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<i>The Week in Public Finance</i>: Revenue Relief in 2018, Good GDP News and the Debt-Shy

A roundup of money (and other) news governments can use.

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A Revenue Pick-Me-Up?

For the past two fiscal years, tax revenue has lagged. A new analysis, though, predicts states may soon see some relief.

A report this week by S&P Global Ratings says the climate may be right for “a revenue rebound” in fiscal 2018. A big reason, writes analyst Gabe Petek, is that investors may have held out in 2016 on cashing out stocks because they hoped a Trump presidency would give them a more favorable tax climate for their capital gains. With tax reform now looking like it’ll take longer, investors are more likely to cash out sooner. Petek says job growth and recent interest rate hikes will also benefit state income and sales tax growth in fiscal 2018.

That's good news given that a new analysis by the Nelson A. Rockefeller Institute of Government found that state tax revenue last year grew just 1.2 percent and actually declined by one-tenth of a percent after adjusting for inflation. It’s the weakest performance since 2010 and a major drop from 4.7 percent growth in fiscal 2015.

The main culprits were weak sales and income tax revenues, according to authors Lucy Dadayan and Don Boyd. Meanwhile, corporate income tax revenue declined and now represents just 5 percent of state revenues.

The Takeaway: With nearly half the states grappling with budget shortfalls, the prediction for 2018 is a spot of sunshine. Still, it doesn’t mean state spending will noticeably increase nor does it mean the financial pressure is off. 

A steadier 2018 simply means some states might not struggle next year as much as they have been. As always, there are outliers. Consider Connecticut, Kansas, New Mexico and Pennsylvania, which Petek says “are approaching fiscal 2018 under considerable fiscal pressure.” 

Meanwhile, uncertainty at the federal level regarding potential tax and budget cuts “will only exacerbate” things, warns Dadayan and Boyd.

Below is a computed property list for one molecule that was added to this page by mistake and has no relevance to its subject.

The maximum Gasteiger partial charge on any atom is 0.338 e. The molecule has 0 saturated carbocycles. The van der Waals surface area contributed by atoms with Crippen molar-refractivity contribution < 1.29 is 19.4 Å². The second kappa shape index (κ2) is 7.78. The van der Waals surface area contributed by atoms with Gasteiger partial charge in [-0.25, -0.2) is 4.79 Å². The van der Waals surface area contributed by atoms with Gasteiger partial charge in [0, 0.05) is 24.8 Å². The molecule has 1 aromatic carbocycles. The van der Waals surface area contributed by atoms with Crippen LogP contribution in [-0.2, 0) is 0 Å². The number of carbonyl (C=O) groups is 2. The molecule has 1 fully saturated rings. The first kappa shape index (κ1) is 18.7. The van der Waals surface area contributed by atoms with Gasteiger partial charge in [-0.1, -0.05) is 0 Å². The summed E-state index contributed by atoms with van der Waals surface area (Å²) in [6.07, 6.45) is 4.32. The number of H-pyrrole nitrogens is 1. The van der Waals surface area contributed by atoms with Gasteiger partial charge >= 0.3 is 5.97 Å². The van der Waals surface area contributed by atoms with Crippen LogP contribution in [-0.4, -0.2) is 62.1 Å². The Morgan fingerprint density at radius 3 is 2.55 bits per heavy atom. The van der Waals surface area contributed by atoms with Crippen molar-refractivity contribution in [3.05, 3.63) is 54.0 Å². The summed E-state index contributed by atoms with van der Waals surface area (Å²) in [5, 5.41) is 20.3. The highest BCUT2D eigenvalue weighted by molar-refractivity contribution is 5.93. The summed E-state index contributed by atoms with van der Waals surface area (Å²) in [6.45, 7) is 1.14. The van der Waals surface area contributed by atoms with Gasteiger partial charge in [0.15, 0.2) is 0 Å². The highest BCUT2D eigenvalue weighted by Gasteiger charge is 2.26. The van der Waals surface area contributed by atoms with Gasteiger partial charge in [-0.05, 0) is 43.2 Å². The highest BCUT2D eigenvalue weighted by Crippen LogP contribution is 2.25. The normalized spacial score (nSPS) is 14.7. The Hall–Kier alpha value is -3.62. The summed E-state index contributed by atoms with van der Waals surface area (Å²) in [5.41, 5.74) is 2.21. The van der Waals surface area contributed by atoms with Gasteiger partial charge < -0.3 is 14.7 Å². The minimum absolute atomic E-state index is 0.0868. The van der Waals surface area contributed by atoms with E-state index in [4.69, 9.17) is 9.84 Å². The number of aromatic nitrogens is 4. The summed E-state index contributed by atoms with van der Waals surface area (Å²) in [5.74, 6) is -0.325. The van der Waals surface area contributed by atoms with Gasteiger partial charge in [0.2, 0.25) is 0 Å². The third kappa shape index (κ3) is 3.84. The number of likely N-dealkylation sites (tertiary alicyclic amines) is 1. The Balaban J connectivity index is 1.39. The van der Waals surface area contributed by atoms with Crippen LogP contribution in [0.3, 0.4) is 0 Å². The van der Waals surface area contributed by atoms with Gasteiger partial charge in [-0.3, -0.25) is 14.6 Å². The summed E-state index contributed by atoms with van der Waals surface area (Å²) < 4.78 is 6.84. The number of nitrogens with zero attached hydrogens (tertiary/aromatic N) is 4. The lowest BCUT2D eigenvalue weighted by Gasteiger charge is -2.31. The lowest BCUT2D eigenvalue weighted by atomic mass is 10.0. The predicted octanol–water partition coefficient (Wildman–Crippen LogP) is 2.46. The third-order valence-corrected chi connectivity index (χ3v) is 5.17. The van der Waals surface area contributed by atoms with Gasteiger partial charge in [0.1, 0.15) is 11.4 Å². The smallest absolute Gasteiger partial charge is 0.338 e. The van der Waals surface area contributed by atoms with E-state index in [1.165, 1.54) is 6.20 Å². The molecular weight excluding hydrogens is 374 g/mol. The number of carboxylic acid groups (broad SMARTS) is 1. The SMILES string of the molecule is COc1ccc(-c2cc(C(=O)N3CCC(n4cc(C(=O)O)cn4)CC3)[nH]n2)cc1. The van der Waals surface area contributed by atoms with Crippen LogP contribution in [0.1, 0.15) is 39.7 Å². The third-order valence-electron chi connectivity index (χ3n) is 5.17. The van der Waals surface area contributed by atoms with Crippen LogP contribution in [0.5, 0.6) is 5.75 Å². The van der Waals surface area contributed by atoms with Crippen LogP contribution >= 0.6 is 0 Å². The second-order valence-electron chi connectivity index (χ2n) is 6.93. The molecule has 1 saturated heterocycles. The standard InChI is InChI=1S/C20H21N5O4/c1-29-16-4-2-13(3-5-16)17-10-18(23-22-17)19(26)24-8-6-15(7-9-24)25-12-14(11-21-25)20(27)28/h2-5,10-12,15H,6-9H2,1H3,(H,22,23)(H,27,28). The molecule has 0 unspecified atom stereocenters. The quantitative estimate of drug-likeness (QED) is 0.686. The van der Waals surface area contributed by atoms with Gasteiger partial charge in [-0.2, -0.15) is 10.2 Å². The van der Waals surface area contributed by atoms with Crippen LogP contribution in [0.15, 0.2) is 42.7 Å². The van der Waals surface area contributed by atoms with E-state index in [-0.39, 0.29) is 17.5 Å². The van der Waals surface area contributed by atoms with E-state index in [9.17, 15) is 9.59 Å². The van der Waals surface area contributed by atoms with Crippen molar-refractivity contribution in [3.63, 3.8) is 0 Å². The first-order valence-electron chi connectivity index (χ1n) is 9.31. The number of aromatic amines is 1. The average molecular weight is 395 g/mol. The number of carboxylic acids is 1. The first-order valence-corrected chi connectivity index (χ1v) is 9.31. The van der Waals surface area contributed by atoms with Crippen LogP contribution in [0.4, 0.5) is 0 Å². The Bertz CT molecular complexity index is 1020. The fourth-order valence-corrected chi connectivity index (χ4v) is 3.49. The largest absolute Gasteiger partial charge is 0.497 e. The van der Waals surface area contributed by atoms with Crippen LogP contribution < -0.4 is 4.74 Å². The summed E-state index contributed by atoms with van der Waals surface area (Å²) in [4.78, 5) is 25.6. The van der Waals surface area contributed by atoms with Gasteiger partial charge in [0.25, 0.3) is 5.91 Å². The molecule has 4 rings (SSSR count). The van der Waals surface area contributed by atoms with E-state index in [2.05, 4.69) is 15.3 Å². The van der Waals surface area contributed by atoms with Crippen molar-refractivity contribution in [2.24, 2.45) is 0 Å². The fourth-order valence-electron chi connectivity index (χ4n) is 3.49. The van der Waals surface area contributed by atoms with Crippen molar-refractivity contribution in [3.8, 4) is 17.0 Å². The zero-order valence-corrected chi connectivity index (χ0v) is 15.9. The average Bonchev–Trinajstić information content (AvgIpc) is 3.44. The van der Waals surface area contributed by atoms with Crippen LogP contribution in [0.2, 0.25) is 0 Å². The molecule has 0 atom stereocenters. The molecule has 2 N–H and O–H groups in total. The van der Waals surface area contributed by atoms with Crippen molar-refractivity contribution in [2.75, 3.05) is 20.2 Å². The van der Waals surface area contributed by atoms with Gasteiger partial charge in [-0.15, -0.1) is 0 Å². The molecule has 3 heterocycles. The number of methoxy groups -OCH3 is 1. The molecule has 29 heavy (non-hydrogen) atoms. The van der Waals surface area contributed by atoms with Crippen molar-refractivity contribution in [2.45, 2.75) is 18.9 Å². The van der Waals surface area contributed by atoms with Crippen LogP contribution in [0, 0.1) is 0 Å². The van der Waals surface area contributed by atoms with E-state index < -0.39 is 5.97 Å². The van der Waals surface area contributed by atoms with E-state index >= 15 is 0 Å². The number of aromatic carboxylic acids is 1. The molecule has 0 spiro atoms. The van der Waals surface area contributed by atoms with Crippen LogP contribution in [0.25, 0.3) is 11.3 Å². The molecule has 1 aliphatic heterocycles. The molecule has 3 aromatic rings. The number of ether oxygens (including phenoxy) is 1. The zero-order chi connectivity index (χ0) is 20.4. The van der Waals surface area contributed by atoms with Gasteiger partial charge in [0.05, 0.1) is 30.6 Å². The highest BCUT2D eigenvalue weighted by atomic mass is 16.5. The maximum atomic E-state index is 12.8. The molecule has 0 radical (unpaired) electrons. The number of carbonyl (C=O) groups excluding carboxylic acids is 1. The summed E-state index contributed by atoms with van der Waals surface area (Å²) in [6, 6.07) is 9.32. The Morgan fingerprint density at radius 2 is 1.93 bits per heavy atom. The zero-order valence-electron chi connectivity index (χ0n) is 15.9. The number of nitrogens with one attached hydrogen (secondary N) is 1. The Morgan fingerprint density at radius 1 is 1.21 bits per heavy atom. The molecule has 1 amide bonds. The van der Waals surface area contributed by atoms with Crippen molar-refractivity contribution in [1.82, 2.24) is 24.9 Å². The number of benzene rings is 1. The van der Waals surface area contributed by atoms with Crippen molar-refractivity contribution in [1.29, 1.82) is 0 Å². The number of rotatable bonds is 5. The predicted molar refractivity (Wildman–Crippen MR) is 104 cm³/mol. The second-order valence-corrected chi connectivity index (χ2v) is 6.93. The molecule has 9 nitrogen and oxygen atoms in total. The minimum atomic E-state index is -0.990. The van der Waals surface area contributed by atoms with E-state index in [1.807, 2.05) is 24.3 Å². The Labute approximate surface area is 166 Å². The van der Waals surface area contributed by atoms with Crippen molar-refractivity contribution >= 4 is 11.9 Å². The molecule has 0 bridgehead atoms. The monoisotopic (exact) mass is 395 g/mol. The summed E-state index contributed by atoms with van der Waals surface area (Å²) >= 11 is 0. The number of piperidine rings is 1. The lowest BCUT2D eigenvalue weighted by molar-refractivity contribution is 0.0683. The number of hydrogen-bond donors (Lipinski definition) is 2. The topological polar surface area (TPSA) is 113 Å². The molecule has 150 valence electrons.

Ending 2016 With a Bang

Every state registered economic growth during the final three months of 2016, according to new data released Thursday by the Bureau of Economic Analysis.

Real GDP growth by state ranged from 3.4 percent in Texas to 0.1 percent in Kansas and Mississippi. Of note, mining grew 5.2 percent after six straight quarters of decline, which helped states like North Dakota and Oklahoma jump into the positive for the first quarter in more than a year.

Overall, GDP in 2016 increased in 43 states and the District of Columbia. Nationwide, growth was 1.5 percent. The fastest-growing states were Washington, Oregon, and Utah, respectively, which grew 3.7 percent, 3.3 percent, and 3 percent. Growth in Washington and Utah was driven by information services, while the largest contributor to growth in Oregon was the manufacturing of durable goods.

Mining was the main culprit in states with the largest declines. Other than Texas, oil states were the worst-performing economies in 2016. North Dakota and Alaska fared the worst, with GDP declining 6.5 percent and 5.0 percent, respectively. 

The Takeaway: Texas shows why economic diversity is so important. While oil and natural gas states got a slight economic break at the end of the year, their economies are still struggling. But in Texas, the pain has not been nearly as severe. It was the fastest-growing state during the fourth quarter thanks to big gains in its real estate economy. It was also the only oil state to post any economic growth for the year. Texas, which ranked 40th in GDP for 2016, also finished ahead of Delaware, Kansas and Montana.

Still Debt-Shy

The amount of debt states are carrying remained relatively flat for the fourth consecutive year, according to a new Moody’s Investors Service analysis. Tax-supported bond debt increased in 2016 just slightly -- by 0.8 percent -- to total $517 billion. (Tax-supported debt includes most types of bond debt paid back from state tax collections, but does not include self-sustaining bonds that are paid back from revenue generated by the project they finance.)

The outstanding median debt per capita fell by about $20 to $1,006 per person. That shift reflects the fact that population growth exceeded debt growth in some states, Moody’s said.

The states with by far the highest debt per capita are Connecticut ($6,505) and Massachusetts ($5,983). A notable exception to the flat trend was Alabama, which increased its outstanding debt by 21 percent partially due to a large issuance of highway revenue bonds and another large sale of bonds secured by BP settlement revenues.

The Takeaway: If you’ve read the first two items in this piece, then this trend makes sense: States are simply unwilling to increase their debt load in this climate of fiscal uncertainty. Moody’s found that states are shifting toward paying for more capital projects with cash-on-hand (also called pay-go) as a way of avoiding new debt. The agency expects the trend to continue over the next year thanks to “continued modest revenue increases, higher interest rates, and uncertainty over federal fiscal policy and Medicaid funding.”

To read this regularly, subscribe to "The Week in Public Finance" newsletter for free.

Liz Farmer is a former GOVERNING fiscal policy writer.
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